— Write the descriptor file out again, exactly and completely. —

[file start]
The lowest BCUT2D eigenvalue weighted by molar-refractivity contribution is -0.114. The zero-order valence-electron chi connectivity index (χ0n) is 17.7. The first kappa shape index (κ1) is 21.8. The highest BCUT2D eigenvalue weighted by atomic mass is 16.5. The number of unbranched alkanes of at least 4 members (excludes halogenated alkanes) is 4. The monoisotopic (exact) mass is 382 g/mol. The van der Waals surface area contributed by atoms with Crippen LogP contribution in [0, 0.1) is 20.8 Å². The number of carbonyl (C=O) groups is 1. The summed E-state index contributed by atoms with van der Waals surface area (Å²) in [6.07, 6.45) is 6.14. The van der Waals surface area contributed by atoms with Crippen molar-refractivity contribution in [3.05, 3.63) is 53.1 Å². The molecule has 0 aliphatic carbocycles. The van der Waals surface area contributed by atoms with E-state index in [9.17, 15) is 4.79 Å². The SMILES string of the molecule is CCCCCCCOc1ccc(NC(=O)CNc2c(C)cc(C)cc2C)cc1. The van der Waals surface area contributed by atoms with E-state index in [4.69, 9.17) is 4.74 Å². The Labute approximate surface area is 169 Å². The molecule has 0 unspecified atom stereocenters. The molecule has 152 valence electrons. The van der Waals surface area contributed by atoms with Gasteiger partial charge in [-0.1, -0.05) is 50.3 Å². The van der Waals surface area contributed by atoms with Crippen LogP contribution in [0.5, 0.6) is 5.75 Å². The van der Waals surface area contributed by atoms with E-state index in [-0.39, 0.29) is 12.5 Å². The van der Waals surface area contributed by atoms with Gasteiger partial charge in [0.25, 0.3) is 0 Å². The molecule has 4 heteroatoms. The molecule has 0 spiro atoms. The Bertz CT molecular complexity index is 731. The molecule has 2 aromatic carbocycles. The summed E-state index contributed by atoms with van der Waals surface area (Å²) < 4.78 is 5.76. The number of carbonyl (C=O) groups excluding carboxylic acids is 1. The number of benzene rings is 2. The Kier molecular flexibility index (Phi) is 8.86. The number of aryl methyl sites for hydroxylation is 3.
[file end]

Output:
The lowest BCUT2D eigenvalue weighted by molar-refractivity contribution is -0.114. The zero-order valence-electron chi connectivity index (χ0n) is 17.7. The first kappa shape index (κ1) is 21.8. The highest BCUT2D eigenvalue weighted by atomic mass is 16.5. The number of unbranched alkanes of at least 4 members (excludes halogenated alkanes) is 4. The monoisotopic (exact) mass is 382 g/mol. The van der Waals surface area contributed by atoms with Crippen LogP contribution in [0, 0.1) is 20.8 Å². The number of carbonyl (C=O) groups is 1. The summed E-state index contributed by atoms with van der Waals surface area (Å²) in [6.07, 6.45) is 6.14. The van der Waals surface area contributed by atoms with Crippen molar-refractivity contribution in [3.05, 3.63) is 53.1 Å². The molecule has 0 aliphatic carbocycles. The van der Waals surface area contributed by atoms with E-state index in [9.17, 15) is 4.79 Å². The SMILES string of the molecule is CCCCCCCOc1ccc(NC(=O)CNc2c(C)cc(C)cc2C)cc1. The van der Waals surface area contributed by atoms with E-state index in [4.69, 9.17) is 4.74 Å². The Labute approximate surface area is 169 Å². The molecule has 0 unspecified atom stereocenters. The molecule has 152 valence electrons. The van der Waals surface area contributed by atoms with Gasteiger partial charge in [-0.1, -0.05) is 50.3 Å². The van der Waals surface area contributed by atoms with Crippen LogP contribution in [0.5, 0.6) is 5.75 Å². The van der Waals surface area contributed by atoms with E-state index in [-0.39, 0.29) is 12.5 Å². The van der Waals surface area contributed by atoms with Gasteiger partial charge in [0.25, 0.3) is 0 Å². The molecule has 4 heteroatoms. The molecule has 0 spiro atoms. The Bertz CT molecular complexity index is 731. The molecule has 2 aromatic carbocycles. The summed E-state index contributed by atoms with van der Waals surface area (Å²) < 4.78 is 5.76. The number of carbonyl (C=O) groups excluding carboxylic acids is 1. The number of benzene rings is 2. The Kier molecular flexibility index (Phi) is 8.86. The number of aryl methyl sites for hydroxylation is 3.